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Facts About the Tokyo Motor Show

Most car buffs love a good car show, and luckily, there’s plenty to choose from. On the list of the biggest and best is the Tokyo Motor Show. Known for showcasing a wide range of concept cars, the event is held every two years in Japan and hosted by the Japanese Automobile Manufacturers Association (JAMA).

At Service King Duluth, we love everything car-related, so we're very excited to share this blog with you. 

This year’s event will be held at the Tokyo Big Sight from October 27 to November 5, showcasing the theme “Beyond the Motor”. Attendees will have an opportunity to view motor vehicles, parts, machinery and tools, as well as automotive-related services.

Originally called the All-Japan Motor Show, the first one was held in 1954 at Hibiya Park. For most people in Japan at that time, owning an automobile was just a dream. However, there were 547,000 people in attendance. Out of the 267 motor vehicles on display, the majority were motorcycles and trucks; only 17 were passenger vehicles.

Just two years later, the focus turned to passenger cars. Although they were still too expensive for most people to purchase, the government had introduced a “National Car Project” the previous year. This initiative planned to release a four-seat car that could drive 100 km per hour and would cost about 250,000 yen. 

In 1958, construction at Hibiya Park made it unavailable for a car show. So, for their fifth show, the All-Japan Motor show moved to the Korakuen Bicycle Race Stadium. As the event gained popularity and following, it would move to an even larger venue called the Harumi Showplace. Since then, the show has become globally known as the Tokyo Motor Show.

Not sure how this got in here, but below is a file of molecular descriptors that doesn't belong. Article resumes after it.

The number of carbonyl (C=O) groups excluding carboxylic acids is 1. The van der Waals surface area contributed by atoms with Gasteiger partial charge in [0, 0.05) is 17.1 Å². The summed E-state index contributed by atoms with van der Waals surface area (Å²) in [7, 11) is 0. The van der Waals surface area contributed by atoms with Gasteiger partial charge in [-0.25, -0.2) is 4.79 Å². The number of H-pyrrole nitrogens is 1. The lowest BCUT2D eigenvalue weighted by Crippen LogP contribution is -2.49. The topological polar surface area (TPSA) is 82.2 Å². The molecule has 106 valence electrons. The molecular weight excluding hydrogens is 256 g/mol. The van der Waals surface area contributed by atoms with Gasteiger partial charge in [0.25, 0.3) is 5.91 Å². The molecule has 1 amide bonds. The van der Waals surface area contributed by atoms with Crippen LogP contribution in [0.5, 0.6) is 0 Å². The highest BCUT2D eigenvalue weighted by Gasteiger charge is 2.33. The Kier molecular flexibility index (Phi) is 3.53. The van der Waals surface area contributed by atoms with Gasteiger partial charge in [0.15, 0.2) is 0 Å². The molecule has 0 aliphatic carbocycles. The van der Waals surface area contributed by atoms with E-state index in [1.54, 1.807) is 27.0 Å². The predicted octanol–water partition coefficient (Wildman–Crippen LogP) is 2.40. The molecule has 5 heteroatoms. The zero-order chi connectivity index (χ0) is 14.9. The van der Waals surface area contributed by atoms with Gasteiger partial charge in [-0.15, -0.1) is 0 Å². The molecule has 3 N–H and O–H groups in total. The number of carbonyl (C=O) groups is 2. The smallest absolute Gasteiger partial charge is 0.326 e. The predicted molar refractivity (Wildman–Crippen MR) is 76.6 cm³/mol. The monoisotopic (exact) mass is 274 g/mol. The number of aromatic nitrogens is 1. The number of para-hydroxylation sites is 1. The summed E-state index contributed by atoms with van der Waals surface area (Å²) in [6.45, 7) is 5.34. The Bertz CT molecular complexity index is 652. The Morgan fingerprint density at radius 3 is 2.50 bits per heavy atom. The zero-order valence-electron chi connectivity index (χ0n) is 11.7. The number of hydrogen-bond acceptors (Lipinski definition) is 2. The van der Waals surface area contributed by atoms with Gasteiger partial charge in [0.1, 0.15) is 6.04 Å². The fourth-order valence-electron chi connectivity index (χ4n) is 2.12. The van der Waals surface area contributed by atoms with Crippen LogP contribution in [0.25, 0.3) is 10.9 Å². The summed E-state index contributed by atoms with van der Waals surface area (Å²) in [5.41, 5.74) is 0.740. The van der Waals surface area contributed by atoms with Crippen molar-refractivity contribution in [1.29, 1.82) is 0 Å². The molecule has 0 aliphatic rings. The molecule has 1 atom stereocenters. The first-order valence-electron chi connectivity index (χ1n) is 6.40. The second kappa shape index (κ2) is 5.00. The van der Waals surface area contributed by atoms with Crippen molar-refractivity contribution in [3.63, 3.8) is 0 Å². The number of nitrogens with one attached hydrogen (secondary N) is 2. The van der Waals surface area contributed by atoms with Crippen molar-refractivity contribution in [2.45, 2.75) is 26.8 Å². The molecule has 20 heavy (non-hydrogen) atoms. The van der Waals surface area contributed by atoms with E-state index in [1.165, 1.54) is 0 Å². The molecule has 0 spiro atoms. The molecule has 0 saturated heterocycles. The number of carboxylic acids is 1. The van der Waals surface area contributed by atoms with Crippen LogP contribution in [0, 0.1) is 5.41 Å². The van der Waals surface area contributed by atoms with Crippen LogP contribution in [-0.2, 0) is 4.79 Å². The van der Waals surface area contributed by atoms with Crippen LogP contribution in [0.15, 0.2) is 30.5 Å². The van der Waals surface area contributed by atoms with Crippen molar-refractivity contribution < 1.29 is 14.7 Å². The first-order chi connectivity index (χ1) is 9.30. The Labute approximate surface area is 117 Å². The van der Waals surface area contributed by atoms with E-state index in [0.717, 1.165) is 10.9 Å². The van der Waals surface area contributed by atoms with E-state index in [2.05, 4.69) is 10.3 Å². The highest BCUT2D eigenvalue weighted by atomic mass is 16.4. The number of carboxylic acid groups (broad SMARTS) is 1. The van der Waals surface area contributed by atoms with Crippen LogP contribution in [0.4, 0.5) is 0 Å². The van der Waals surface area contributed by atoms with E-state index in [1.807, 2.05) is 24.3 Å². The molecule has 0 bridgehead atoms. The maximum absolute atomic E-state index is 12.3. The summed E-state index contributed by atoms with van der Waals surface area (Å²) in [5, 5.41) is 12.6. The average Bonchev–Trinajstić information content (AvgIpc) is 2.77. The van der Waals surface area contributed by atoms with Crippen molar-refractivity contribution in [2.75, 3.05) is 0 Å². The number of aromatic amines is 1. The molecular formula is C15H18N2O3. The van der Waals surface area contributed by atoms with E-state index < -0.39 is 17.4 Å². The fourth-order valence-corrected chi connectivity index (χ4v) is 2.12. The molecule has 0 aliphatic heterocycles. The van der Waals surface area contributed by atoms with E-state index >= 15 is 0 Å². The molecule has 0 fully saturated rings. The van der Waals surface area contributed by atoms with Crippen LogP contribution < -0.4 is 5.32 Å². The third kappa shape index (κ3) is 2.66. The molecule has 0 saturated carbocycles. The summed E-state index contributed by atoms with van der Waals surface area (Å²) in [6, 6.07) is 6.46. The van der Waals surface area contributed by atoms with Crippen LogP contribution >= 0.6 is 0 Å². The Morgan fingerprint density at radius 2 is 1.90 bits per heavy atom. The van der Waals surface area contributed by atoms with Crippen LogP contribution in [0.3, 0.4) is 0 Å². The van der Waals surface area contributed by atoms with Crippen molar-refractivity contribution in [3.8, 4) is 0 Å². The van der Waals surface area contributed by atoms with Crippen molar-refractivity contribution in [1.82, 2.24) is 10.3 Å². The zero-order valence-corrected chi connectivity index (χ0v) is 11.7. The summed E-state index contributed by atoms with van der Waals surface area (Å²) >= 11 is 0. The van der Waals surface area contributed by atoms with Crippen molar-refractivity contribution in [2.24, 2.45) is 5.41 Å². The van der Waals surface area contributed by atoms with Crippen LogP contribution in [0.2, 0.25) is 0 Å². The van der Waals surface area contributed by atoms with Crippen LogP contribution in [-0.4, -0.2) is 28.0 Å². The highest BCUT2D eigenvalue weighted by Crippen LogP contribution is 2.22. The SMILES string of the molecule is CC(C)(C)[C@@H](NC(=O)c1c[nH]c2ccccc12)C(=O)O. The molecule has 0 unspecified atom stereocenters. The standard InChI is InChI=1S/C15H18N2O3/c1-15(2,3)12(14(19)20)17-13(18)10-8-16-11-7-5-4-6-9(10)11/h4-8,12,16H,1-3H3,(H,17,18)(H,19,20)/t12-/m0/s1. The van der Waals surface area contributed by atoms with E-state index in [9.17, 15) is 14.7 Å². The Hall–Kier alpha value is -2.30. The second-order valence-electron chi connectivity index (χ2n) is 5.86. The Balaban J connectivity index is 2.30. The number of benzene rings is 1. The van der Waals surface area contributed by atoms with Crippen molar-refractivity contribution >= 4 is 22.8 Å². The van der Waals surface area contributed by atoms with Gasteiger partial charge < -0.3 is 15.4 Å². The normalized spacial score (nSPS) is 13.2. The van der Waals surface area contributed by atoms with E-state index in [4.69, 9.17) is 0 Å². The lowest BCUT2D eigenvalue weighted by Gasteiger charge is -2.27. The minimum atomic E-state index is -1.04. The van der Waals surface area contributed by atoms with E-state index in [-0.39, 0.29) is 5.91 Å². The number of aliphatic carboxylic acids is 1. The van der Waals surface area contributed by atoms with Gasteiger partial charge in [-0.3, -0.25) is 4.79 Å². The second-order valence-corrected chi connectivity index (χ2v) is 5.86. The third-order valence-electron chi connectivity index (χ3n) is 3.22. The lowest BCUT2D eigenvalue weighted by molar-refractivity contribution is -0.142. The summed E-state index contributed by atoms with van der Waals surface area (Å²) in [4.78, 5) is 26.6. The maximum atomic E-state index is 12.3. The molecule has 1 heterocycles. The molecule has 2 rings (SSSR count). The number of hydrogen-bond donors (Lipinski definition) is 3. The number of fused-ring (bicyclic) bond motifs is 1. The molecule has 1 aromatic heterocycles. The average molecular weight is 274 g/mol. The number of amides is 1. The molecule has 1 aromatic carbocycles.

In 1973, the show celebrated its 20th anniversary with special features, including the “Development of Vehicles” and “Man and Automobiles” exhibits. Shortly before the event, an oil crisis occurred, leading to the eventual cancelling of the next year's event.

The Tokyo Motor Show has been a biennial event since then, with the ception of 1999 to 2005. In 1999, the event was divided into two shows—one for passenger cars and motorcycles, and the other for commercial vehicles. They alternated each year. A range of advanced technologies, including a fuel cell vehicle, were showcased during the last show of the 20th century.

“Driving Tomorrow!” was the theme of the show’s 50th anniversary in 2005. The event was held at the Makuhari Messe and more than 1.5 million people attended the 17-day event.

For those unable to attend the Tokyo Motor Show this year, you might want to check out “The Japanese Motor Vehicles Guidebook”, available in both print and online. This book is an almanac filled with details about 750 vehicles. It’s a great reference for anyone who loves automobiles and includes all domestic cars. 

We may never be able to travel from Duluth, GA to Japan for this amazing show, but we can dream right? 

Sources: Tokyo Motor Show, PRWeb and NY Times

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